National Minimum Wage: publicly funded care homes can’t tackle pay gap alone

Matt Wort, senior partner and employment lawyer at Anthony Collins, sets out the support private sector care homes need to tackle the pay gap and avoid National Minimum Wage breaches

The planned increase in the National Minimum Wage (NMW), which takes effect on 1 April 2024, will have a disproportionate effect on care homes and other care service providers. Without more funding, many will be operating on a knife edge when it comes to compliance, with a greater risk of attracting penalties.

Staffing costs typically absorb between 45-60% of care home fees and whilst many publicly funded care homes might aspire to pay the NMW, at a time of rising costs and local authority cuts, they simply can’t afford to do so. From 1 April, the NMW increases to £11.44 per hour for workers aged 21 and over, and 18- to 20-year-olds must be paid a minimum of £8.60 per hour. These increases could be sufficient to push some publicly funded care homes to the brink of insolvency.

The problem is that many publicly funded care homes are already operating with squeezed margins due to higher staffing and other costs, and local authority funding has failed to keep up. Research by Care England and learning disability charity, Hft, shows that workforce costs were the most significant financial pressure for adult social providers in 2023, and 79% reported that local authority fees weren’t enough to cover costs associated with the increased NMW.

To address the funding shortfall, some publicly funded care homes are putting the strongest case they can to their Local Authority or NHS Commissioners (Commissioners). For example, they might aspire to pay the National Living Wage (more than the NMW) to attract and retain skilled workers and drive improvements in the quality of their care services, but they need the support of their Commissioners to achieve this. Depending on how their case is received, they could end up having to pull the plug on their services if they cannot get the increases they need. 

Where more funding is not an option, many publicly funded care homes feel that they are being forced to operate on a knife edge, with an increased risk of breaching the NMW legislation. For example, if workers are training for NVQs or other professional qualifications in their own time, this could cause their overall pay to fall below the NMW. There is a special NMW rate for apprentices, but this only applies to those aged 16 to 18 years or for the first year of study, and only as part of a formal apprenticeship agreement.

There are many other potential risks for employers. For example, if workers are required to come to work wearing black trousers and sensible shoes, and to provide them at their own expense, this could reduce their overall pay. Charging workers a fee of £1 for an attachment of earning order – a relatively common practice – could leave some employers in breach of the NMW legislation.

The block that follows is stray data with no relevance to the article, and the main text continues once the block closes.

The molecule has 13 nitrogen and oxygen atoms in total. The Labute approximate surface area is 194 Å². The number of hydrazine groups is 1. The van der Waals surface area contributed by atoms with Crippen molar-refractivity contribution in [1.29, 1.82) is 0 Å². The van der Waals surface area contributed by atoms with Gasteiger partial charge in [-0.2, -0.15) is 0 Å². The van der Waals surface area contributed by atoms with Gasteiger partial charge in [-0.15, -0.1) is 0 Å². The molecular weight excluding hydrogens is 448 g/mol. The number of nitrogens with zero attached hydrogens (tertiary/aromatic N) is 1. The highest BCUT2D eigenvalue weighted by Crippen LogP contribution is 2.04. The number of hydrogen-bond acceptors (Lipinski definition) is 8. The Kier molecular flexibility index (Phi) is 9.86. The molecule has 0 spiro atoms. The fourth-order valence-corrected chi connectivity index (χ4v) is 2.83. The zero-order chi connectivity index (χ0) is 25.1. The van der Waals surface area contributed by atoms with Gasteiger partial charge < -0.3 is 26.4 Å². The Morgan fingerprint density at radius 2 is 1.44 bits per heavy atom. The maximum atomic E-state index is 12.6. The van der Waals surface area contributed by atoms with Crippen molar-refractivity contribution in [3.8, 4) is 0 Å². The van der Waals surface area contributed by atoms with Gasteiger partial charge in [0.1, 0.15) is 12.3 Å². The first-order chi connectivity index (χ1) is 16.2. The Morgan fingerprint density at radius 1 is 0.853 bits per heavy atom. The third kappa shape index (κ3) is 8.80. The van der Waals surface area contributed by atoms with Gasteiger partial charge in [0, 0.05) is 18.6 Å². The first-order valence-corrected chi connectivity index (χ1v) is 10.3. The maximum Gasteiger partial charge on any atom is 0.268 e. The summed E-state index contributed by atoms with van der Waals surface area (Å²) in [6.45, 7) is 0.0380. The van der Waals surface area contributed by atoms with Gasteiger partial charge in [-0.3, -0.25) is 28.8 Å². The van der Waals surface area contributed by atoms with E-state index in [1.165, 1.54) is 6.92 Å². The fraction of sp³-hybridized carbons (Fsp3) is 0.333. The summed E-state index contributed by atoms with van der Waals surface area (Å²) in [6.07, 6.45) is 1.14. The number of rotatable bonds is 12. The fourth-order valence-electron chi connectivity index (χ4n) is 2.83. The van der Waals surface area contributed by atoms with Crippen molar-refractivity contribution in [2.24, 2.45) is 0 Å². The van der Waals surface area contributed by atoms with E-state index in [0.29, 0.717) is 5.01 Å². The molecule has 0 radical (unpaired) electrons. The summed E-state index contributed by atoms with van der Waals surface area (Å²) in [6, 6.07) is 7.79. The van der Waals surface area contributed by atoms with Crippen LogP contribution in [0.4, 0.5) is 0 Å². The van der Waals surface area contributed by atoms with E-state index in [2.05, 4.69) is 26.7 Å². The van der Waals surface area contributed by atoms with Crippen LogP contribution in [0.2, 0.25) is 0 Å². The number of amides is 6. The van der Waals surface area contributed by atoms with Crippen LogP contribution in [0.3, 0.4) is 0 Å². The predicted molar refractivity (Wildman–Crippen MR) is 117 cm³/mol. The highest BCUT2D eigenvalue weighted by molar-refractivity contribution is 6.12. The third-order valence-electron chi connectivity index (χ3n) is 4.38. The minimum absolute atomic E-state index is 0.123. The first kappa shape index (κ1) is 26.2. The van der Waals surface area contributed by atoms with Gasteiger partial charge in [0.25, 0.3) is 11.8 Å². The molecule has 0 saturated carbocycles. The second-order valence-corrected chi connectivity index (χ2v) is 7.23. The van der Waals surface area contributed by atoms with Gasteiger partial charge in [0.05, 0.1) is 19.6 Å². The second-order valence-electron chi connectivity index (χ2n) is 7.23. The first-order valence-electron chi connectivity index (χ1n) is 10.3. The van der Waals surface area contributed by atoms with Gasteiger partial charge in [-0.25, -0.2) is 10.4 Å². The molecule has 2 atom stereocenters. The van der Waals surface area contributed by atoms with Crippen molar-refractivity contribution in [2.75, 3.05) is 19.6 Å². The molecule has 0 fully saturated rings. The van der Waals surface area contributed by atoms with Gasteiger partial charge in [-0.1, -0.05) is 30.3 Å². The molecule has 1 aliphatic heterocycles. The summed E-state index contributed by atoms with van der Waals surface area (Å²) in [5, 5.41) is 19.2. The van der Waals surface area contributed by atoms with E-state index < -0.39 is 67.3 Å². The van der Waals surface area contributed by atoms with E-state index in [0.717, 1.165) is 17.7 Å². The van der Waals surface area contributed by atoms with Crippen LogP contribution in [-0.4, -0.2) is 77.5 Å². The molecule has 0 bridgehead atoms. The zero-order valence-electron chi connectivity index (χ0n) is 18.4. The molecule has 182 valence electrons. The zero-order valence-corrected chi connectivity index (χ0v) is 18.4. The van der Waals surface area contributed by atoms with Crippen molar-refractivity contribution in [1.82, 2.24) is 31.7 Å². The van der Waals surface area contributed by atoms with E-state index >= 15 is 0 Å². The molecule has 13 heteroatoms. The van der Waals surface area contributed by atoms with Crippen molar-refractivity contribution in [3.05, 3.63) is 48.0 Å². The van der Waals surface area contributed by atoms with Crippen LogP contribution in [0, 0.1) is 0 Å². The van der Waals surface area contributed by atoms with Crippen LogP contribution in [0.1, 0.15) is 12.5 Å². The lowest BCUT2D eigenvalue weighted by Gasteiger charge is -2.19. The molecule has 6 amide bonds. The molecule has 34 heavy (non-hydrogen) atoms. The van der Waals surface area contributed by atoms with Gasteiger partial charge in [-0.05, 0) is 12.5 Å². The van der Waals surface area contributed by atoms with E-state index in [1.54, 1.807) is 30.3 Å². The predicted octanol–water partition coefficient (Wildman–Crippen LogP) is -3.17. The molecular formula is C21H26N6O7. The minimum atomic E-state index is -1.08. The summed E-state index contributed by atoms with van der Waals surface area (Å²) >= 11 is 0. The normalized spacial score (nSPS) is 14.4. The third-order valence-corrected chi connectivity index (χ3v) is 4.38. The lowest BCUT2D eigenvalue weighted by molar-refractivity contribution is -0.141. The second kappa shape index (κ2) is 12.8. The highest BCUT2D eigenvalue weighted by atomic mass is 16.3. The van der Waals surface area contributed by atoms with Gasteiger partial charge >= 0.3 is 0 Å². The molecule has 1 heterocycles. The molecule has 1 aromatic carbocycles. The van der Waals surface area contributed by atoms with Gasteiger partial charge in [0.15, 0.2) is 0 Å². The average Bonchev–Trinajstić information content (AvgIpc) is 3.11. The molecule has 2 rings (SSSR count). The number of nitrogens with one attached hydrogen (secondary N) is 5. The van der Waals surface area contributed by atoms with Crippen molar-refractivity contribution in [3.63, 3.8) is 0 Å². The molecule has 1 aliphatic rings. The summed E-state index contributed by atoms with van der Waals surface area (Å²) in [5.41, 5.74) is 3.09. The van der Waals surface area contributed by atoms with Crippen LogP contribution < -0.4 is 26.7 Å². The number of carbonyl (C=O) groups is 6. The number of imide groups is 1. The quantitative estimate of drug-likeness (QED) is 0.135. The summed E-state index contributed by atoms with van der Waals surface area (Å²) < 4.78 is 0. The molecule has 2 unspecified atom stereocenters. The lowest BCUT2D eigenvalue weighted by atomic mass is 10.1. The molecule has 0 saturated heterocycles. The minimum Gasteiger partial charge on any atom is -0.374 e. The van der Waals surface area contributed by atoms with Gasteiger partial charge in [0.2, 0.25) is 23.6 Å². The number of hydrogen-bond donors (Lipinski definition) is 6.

In other situations, employers might have introduced a salary sacrifice scheme where, for example, contributions made to a pension scheme, or childcare vouchers would be deducted from a worker’s pay. If workers are expected to be ‘on call’ over a weekend but can’t be certain how much time they will be required to work, this could mean they are ineligible to be treated as a salaried worker. If this happened, it could push their pay in a specific month below the NMW. Finally, if a care home deducts more than £9.88 per day for providing accommodation to a worker from overseas, this could result in their pay falling below the NMW.

In the latest report published by the Government, two major care home groups have been named and shamed for breaching the NMW legislation. This shows that even employers with relatively strong back-office support can find themselves in a position of non-compliance.

Seeking specialist advice in all areas of human resources management is vital and care homes can’t afford to leave any compliance matter to chance.

One thing that might help going forward is a national framework for social care services pay, which all providers must adhere to. Of course, if this were made a legislative requirement, Commissioners would also need to be obliged to provide the necessary funding. Despite calls from industry bodies, such a framework has not yet been proposed. Other suggested solutions include national pay bargaining, but this is unlikely to be feasible given the many independent providers the social care sector is comprised of. Instead, recommendations on the minimum rate should come from the Low Pay Commission as the independent body advising the Government on the NMW.

To mitigate risk as far as possible, publicly funded care homes should consider their strategy for negotiating with Commissioners. Whilst it’s important for care homes to remind local authorities of their statutory obligation to provide adult social care services, it may also help to share any goals that the organisation has to increase pay, attract and retain skilled workers and commit to the delivery of high-quality services. Ultimately, local authorities want to partner with care homes and other care service providers who are committed to improving outcomes for users.

Matt Wort is senior partner and employment lawyer at Anthony Collins. He specialises in the social care sector.

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